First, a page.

Optimum Track Ship Routing
Optimum Track Ship Routing
When the NATO exercise ended the fleet scampered south where the weather was better, but the two old diesel submarines couldn't scamper half as quickly as the surface ships could. The support ships had already headed back south a few days earlier, after the surface ships had all been refueled for the last time, and the remaining combatant ships were all more than twice as fast as we were. The weather in the Norwegian Sea was really starting to kick up, and the cooks were having trouble serving meals with the submarine rolling 35 degrees either way. But it didn't really matter, since almost all of the crew was seasick and only a few of us were hungry.
The other submarine, USS Bang, was a sister to our boat. They had only been on this exercise for a few weeks, and they were heading back to their home port of New London, Connecticut. We had been on this exercise for five months, and we were quite eager to get back to our home port of Charleston, South Carolina. When the exercise ended, we both plotted our courses, and it showed that we would be running in company with each other past Iceland, until we reached Cape Race, near St. Johns, Newfoundland. At that point our boat would turn right to head for Cape Hatteras, but the Bang would turn slightly farther right to head for their next turn at Nantucket Island. They would be home several days before we would.
At that point our new skipper made a decision that completely demoralized the crew. He asked the Navy Meteorological Office to recommend a course back to Charleston, based on our boat's characteristics and the weather forecasts. They routed us away from the heavy weather, and added two thousand miles to the trip. For weeks we cursed those deskbound bureaucrats who were obviously wimping out on us, and who were keeping us from our wives or girlfriends for several extra days, after so many months.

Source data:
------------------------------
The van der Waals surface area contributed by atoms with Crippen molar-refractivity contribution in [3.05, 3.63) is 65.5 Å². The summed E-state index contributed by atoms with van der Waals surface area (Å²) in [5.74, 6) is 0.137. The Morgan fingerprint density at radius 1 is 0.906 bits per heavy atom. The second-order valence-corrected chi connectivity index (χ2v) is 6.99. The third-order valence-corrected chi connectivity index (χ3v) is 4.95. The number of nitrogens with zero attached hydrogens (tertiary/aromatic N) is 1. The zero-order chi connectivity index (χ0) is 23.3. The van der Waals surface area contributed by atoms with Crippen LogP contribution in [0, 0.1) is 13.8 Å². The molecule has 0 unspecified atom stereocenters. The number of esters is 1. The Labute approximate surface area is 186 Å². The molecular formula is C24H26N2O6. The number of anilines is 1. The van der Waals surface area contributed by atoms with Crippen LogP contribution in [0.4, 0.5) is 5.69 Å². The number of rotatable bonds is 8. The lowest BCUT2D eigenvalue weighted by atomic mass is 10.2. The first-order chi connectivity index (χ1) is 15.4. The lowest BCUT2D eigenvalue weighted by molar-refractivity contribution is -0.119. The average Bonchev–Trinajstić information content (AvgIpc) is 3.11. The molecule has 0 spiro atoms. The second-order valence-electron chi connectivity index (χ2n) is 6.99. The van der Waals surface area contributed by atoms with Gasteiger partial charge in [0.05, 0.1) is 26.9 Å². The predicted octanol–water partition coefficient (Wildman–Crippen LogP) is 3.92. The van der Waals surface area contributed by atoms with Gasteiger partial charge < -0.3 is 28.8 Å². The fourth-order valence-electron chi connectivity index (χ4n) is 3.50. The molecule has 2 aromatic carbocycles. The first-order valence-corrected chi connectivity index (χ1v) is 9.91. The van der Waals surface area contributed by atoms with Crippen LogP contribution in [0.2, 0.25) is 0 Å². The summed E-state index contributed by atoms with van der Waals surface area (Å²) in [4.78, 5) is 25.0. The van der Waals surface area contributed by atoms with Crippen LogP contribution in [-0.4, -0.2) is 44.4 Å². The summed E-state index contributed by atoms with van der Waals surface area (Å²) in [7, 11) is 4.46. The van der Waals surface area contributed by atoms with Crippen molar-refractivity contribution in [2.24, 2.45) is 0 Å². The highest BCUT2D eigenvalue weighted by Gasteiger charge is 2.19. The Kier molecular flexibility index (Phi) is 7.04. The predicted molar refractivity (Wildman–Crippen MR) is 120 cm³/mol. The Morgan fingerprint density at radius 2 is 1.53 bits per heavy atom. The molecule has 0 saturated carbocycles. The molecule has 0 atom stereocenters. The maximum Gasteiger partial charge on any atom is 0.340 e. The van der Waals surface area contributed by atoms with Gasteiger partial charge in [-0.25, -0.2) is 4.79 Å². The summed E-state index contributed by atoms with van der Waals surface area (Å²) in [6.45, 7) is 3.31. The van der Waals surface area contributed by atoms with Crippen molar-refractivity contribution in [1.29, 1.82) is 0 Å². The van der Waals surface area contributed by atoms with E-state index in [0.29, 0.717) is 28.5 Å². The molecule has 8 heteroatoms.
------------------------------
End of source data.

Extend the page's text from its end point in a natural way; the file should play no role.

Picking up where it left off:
We headed southeasterly into the North Sea, which was delightfully calm and pleasant. We continued through the English Channel, across the Bay of Biscay, and south to the Canary Islands. At that point, we turned west and headed directly home.
We made good fourteen knots for the entire trip. I'm still convinced that the electricians and enginemen fiddled with the calibration on the instruments to get more power out of the engines than we really should have demanded of them. Every four days we dropped one engine off of propulsion for several hours while we charged the 250-ton battery, then we sped back up again. Every day we revised the estimated time, or even date, of our arrival home.
We finally reached Charleston, and after we had spent a few days getting re-acquainted with our loved ones, we checked to see when the Bang had arrived in New London. We wanted to figure out how many extra days we were at sea there at the end of the trip. As it turns out, we got to Charleston before the Bang got to New London. The weather for their entire trip was so rough that the Bang averaged only five knots on their best day, until they passed Nantucket. They had been running as many engines as we had, but the sea had held them back.
We decided to give our new skipper another chance. On his first major decision, he had been right and the rest of us had been wrong.